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The Era of “Debt Capitalism” Has Come to an End

Private debt, public debt and inflation: the drivers of economic growth for the last 40 years. Image: Mikko Saari/flickr

After 40 years of economic growth based on debt, the era of  “debt capitalism” has come to an end, says Wolfgang Streeck. The Managing Director of the Max Planck Institute for the Study of Societies in Cologne gave a remarkable interview (in German) last week that I would like to share with you, in advance of the World Economic Forum‘s meeting in Davos starting today.

Economies must grow in order to increase welfare. This has been the basic requirement for capitalist societies since the industrial revolution. Yet the last time Western societies experienced real economic growth was in the decades following WWII, says Streeck, in his account of recent economic history. Since the 1970s, when this period ended and economic growth slowed, governments started to print money in order to create the illusion of increasing salaries and greater welfare. In reality, however, income stagnated.

When decision-makers realized that high inflation rates could no longer be sustained, they looked for new recipes to keep the economy growing. In the 1980s, they found a solution in increased government spending based on public debt. Ronald Reagan was the unlikely representative of this policy.

Streeck argues that when government debt reached unsustainable levels, the third and final phase of “debt capitalism” (he uses the term Pumpkapitalismus in German) began. From the 1990s on, economic welfare was no longer based on inflation or on public debt but on private debt. Financial markets were liberalized and consumers, especially in the US, were convinced to take out loans in order to pay for their expenses.

The era of economic growth based on private debt ended abruptly in 2008. Governments had to bail out private debtors. In turn, public debt has risen to levels which has deprived governments of any room of maneuver. Economic development reached an impasse; the period of “debt capitalism” ended.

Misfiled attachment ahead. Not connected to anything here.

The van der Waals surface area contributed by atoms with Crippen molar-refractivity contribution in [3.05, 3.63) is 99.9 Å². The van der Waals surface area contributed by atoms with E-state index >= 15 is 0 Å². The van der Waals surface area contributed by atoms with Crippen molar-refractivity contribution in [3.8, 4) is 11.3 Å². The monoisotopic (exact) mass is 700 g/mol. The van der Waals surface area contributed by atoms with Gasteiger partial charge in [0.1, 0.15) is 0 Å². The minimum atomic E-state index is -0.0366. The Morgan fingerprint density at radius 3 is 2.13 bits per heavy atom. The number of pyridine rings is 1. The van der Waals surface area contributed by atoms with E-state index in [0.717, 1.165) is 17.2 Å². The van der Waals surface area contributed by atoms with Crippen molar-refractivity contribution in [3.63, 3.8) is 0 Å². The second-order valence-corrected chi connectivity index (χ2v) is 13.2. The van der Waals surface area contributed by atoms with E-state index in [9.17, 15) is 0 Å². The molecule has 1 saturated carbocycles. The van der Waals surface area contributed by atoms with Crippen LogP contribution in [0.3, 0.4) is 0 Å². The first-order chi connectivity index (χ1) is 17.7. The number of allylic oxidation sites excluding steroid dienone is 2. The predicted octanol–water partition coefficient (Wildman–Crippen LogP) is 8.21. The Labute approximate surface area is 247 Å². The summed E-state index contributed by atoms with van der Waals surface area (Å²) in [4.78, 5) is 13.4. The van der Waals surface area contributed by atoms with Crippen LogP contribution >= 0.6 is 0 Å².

According to Streeck, governments face a dilemma because they have to serve two constituencies with contradictory demands: on the one hand, the constituents of the “citizen state” (i.e., the people in their capacity as citizens) want social security, education and health care; while, on the other, the constituents of the “market-state” (i.e.,  sometimes the very same people in their capacity as consumers and investors) want a return on government bonds and ultimately their money back (see the ISN’s discussion of The Six Historical Incarnations of the Modern State). Governments therefore face a trade-off between paying for public services and paying for their debts.

It seems that in recent months governments have prioritized market actors over citizens. But even radical austerity measures aimed at appeasing the “markets” were not enough. In the short term, citizens have remained relatively patient but they won’t remain that way forever, predicts Streeck. He warns that if capitalism no longer succeeds in providing economic welfare, politics in Western societies will become unpredictable, with riots, demonstrations and left- and right-wing extremism increasing.

The economic policies of the past 40 years won’t help this time, says Streeck, who sketches an alternative way out of the impasse. Western societies, he says, need to adjust their expectations to allow for low economic growth and combine this with policies to increase economic equality. If the increasing income gap is not bridged, the future looks dark, says Streeck.

While the economic and political elites gathering in Davos will hopefully consider Streeck’s diagnosis and prescription, we at the ISN will spend three weeks examining the economic and financial foundations of international politics, beginning next Monday. In the context of our Editorial Plan, we will first inquire into the past, present and future of the global economic and financial system. We will then in the second week revisit different conceptions of economic development and its associated problems. Finally, we will look at the relationship between economic and military power and between business and war.